Writing is a superpower. It allows you to convey your ideas across space and time, to anyone anywhere. Sometimes it can feel like you need to be a superhero to do it, though. Distractions, scheduling, and lack of inspiration can all get in the way.
These barriers don’t have to keep you from accomplishing the writing you want to do. I have written this blog for over nine years, along with academic papers, technical documents, and a textbook. This post describes three tips that can help you be a more productive writer.
1. Own Your Writing
The first mistake that I see many writers make is that they do all of their writing in ephemeral environments. You likely produce a fair bit of writing every week, but if you only do that in places like Facebook or Twitter you’re not creating anything of lasting value. These “feeds” value recency over quality, and neither you nor your readers will be able to preserve your writing there in a way that’s easy to return to over time.
One way to get more value out of the writing you produce is to publish it on a platform that you own. This can be your own site or an open platform like Wordpress that makes it easy to export your posts and move them later if you choose to. You do not want to be stuck on a platform like Medium that could easily get bought (like Tumblr) or lose your content after it declines in popularity (like MySpace). This blog started on Wordpress and now uses Jekyll and GitHub Pages. My book started as a Markdown document that could be converted to LaTeX later via Pandoc.
In addition to publishing, you should also think about how you create your drafts. The sweet spot here is a tool that can be used offline but also sync across devices. I like iOS apps such as iA Writer that let me edit plain-text files and sync between devices via Dropbox or iCloud. Another benefit of this system is the ability to work without distractions, which is discussed further in the next section.
2. Remove Barriers
By having a simple writing system that uses plain-text files, I have been able to write anywhere I want. I have written posts in my car sitting in a parking lot after coming up with an idea on a drive, on an exercise bike at the gym, and in a tent while camping (this post). When you don’t need any particular technology setup to get started, the barriers to entry are much lower.
There are many tools to help keep distraction at bay, but the easiest is shutting off your wi-fi. This is another reason that offline text editors are preferable. At the very least, silence your phone and don’t check email or social media feeds while you write. Don’t even Google for references or links — you can fill those in later.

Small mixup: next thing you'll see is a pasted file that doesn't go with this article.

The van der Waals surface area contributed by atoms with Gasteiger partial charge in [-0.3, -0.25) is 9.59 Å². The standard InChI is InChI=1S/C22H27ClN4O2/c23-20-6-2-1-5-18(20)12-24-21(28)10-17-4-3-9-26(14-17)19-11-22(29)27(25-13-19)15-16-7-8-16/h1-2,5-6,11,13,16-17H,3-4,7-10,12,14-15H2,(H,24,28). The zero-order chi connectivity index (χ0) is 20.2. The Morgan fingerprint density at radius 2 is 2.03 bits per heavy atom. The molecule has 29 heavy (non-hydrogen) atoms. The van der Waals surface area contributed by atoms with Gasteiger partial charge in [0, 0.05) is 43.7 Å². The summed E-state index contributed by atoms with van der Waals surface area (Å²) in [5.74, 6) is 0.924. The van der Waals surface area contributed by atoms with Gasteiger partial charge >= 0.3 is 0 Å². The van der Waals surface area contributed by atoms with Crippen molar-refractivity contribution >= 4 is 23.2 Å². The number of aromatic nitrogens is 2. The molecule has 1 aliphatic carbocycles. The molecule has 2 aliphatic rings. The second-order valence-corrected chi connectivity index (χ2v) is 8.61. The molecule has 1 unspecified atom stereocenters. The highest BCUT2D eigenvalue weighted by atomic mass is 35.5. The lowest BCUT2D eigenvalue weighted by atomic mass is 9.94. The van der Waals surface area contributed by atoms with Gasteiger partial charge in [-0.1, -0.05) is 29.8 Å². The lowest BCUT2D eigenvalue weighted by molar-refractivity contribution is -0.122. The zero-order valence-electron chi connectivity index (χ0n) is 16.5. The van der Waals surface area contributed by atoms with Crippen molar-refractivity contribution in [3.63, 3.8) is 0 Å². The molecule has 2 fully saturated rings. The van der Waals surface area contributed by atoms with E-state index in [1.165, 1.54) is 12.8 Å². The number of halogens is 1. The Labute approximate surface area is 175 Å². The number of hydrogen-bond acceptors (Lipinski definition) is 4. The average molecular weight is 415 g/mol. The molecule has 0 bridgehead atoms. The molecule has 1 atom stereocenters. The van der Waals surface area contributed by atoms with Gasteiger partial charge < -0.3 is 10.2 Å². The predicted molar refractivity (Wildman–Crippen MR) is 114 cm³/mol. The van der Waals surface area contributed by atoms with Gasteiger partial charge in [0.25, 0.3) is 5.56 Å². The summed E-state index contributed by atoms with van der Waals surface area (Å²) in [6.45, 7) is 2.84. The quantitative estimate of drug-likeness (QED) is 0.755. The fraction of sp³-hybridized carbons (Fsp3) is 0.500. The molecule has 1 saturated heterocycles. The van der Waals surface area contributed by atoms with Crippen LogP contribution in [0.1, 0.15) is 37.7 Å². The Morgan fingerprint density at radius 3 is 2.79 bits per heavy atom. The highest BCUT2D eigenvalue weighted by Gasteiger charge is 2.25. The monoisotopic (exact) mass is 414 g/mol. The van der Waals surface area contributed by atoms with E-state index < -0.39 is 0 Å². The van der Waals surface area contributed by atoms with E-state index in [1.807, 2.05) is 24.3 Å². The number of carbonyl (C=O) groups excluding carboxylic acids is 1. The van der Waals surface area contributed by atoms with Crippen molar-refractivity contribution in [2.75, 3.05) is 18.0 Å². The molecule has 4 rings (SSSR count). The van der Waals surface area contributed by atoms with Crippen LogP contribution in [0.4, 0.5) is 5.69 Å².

If your writing is too much to be accomplished in a single sitting (such as a professional article or a book-length manuscript), you will need to make writing a habit. The best writers know that you cannot wait for inspiration to strike. As E.B. White said, “A writer who waits for ideal conditions under which to work will die without putting a word on paper.”
You must find a routine that works for you. I am a firm believer that anyone can wake up 30 minutes earlier and find some quiet time to write. If you are also an early morning writer, you can help yourself by setting up your writing station the night before so that it is ready to go the next day.
Often the biggest obstacle is yourself. If you are too critical of your own first draft, remember that it is best to have something to start with. Try to separate your tendency to edit from the need to get a (messy) first draft onto the page. You cannot improve what you don’t write in the first place!
Another barrier can be a lack of examples of good writing. In programming we call this “garbage in, garbage out”: a system with bad inputs will produce bad outputs. Try focus on the best writing you can get ahold of. If you are worried that you will be too influenced by what you read, pick something from a different genre or on the other side of the fiction/non-fiction divide. Some fiction writers won’t read any other fiction while they are working on a story, for example.
3. Get Feedback
Other than not writing at all, the worst result is wasted effort. Getting feedback from potential readers early and often is extremely valuable. It helps you to keep your audience in mind, fix unclear passages, and remove filler.
There are a number of places that you can get feedback depending on how you write your first draft. A text message or Slack conversation can help you figure out what questions or critiques your audience may have. A tweetstorm will help you gauge how engaging your ideas are. You might also find a trusted friend, newsletter audience, or co-author to be helpful.
Resources for Writing Productivity
- On Writing: A Memoir of the Craft by Stephen King gives you a view into the mind of one of history’s most prolific writers.
- Draft No. 4: On the Writing Process by John McPhee shows how to create a draft, structure a story, and revise your work.
- Bird by Bird by Anne Lamott deserves to be on every writer’s bookshelf.
- Writing for Software Developers by Philip Kiely is a great introduction to writing for technical audiences, and packed with interviews with some of the internet’s best writers.
- Marc Bellmare’s blog shares lots of great writing advice. This post is a good place to start.
- David Perell is both a writer and a writing teacher. His tweetstorms are a great example of getting feedback early.
- The Tobolowsky Files is an unparalleled example of audio storytelling.
- The Cortex Podcast provides productivity tips for any creative activity.
- The Writer’s Co-op Podcast discusses the challenges freelance writers face.
One danger is that reading about writing can feel like working on your craft. It’s not! Before you read one more piece of advice, go write that crummy first draft. The advice will still be there when you are done.